The legal system of the occupied West Bank is something of a conundrum. The tenets of international law that govern the actions of an occupying power are fairly straightforward, but they weren’t designed for a situation that has lasted 45 years.

“The Law in These Parts” director Ra’anan Alexandrowicz. Courtesy of Cinema Guild

A New Perspective On ‘The Roundup’

Rose Bosch’s film ‘La Rafle,’ puts the focus on the Jewish characters caught up in the infamous sweep in Vichy-occupied Paris.
11/12/2012 - 19:00
Special To The Jewish Week

The degree to which European nations have acknowledged their complicity in the crimes of the Nazis varies wildly to this day. Allowing for the comparative size of its film industry, you can tell by the degree and number of feature films on the subject that a country produces just how willing it is to deal with guilt for the murder of six million Jews.

Scene from “La Rafle,” in which Jews are rounded up and taken to a velodrome.

‘A Happy Childhood In A Sea Of Blood’

‘Hitler’s Children’ looks at the Holocaust from a much-needed and very different perspective.
11/12/2012 - 19:00
Special to the Jewish Week

The Torah enjoins us to honor our parents. But if your forebears were monstrous criminals who killed hundreds of thousands, even millions, what is your responsibility?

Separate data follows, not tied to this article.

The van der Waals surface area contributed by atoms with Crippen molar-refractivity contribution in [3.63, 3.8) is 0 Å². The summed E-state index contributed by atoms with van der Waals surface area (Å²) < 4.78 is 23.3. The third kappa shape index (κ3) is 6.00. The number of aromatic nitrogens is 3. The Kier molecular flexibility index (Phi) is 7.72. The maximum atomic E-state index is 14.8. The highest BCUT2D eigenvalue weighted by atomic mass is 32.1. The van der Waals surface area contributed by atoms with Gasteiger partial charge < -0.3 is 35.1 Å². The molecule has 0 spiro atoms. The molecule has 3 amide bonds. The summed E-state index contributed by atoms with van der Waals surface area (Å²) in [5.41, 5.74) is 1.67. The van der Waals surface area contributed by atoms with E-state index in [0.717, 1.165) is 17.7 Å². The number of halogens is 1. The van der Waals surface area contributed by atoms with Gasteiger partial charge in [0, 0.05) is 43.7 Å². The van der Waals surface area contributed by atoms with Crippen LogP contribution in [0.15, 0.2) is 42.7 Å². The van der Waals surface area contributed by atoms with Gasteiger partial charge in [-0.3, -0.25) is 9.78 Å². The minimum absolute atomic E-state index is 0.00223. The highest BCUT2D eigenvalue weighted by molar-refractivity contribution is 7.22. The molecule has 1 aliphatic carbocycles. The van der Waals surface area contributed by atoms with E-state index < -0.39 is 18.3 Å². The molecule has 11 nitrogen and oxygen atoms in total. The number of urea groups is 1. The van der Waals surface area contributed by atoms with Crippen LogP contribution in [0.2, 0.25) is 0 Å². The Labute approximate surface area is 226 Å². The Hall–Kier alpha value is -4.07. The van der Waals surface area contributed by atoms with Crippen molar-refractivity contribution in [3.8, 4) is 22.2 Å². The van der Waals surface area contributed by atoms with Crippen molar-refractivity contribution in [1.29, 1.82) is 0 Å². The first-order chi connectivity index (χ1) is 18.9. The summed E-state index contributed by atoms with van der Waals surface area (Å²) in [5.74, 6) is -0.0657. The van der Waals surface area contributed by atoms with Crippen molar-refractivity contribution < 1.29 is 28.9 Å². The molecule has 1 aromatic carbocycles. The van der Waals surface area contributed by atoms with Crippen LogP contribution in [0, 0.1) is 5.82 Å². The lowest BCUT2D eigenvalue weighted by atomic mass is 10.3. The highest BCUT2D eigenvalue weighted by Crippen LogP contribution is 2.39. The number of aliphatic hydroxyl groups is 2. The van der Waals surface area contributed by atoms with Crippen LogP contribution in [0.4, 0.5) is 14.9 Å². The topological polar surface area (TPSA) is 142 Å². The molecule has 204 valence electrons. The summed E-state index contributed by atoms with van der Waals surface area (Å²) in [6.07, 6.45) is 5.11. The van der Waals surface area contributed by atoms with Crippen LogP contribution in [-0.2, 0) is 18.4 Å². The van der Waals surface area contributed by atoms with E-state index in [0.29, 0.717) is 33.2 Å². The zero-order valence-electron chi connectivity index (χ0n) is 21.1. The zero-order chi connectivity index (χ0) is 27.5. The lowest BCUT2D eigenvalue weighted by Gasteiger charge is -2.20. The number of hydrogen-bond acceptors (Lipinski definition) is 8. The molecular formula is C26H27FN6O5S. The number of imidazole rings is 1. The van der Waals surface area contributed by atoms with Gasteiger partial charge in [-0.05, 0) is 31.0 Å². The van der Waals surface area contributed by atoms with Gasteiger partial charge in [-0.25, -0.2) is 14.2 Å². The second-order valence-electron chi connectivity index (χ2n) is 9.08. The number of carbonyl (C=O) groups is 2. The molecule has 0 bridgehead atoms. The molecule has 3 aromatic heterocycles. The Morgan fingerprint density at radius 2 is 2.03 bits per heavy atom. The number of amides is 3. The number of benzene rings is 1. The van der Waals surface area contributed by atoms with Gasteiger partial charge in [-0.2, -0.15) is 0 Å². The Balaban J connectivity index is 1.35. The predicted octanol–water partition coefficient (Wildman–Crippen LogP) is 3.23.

Niklis Frank has written a scathing book about his father, Hans Frank, head of the Nazi government in occupied Poland.

‘Otherness’ Moves Beyond Israel

‘One Day After Peace’ subtly broadens the reach of The Other Israel Film Festival.
11/05/2012 - 19:00
Special to the Jewish Week

Emmanuel Levinas, one of the central Jewish thinkers of the 20th century, argued that by seeing the face of another we are forced to acknowledge our involvement with the Other. As Levinas writes in one of the most famous passages in his work, such a vision involves recognition of a shared humanity and a shared mortality.

“One Day After Peace” centers on the work of Truth and Reconciliation Commission in post-apartheid South Africa.

Are You My Mother?

With the birth of an orchestra, a baby mix-up and a surreal hiking trip, three films explore the Jewish condition.
10/22/2012 - 20:00
Special to the Jewish Week

This weekend sees the theatrical opening of a rather oddly assorted trio of Jewish films: a thoughtful if rather conventional historical documentary, a melodrama that takes on the Israeli-Palestinian conflict as literal family feud and a beautifully wrought mood piece that mixes lush visuals with starkly private emotional states to considerable effect.

Scene from Julia Loktev’s “The Loneliest Planet.”

The High Priestess of Anarchy

10/22/2012 - 20:00

“Anarchism,” the Lithuanian Jewish activist Emma Goldman predicted in her autobiography, “will make an end to the struggle for the means of existence.” In Lorna Lable’s one-woman show, “Emma Goldman: My Life,” a poor girl’s dream to free all of humanity from suffering and want comes vividly to life.

Lorna Lable as Emma Goldman. Gayle Stahlhuth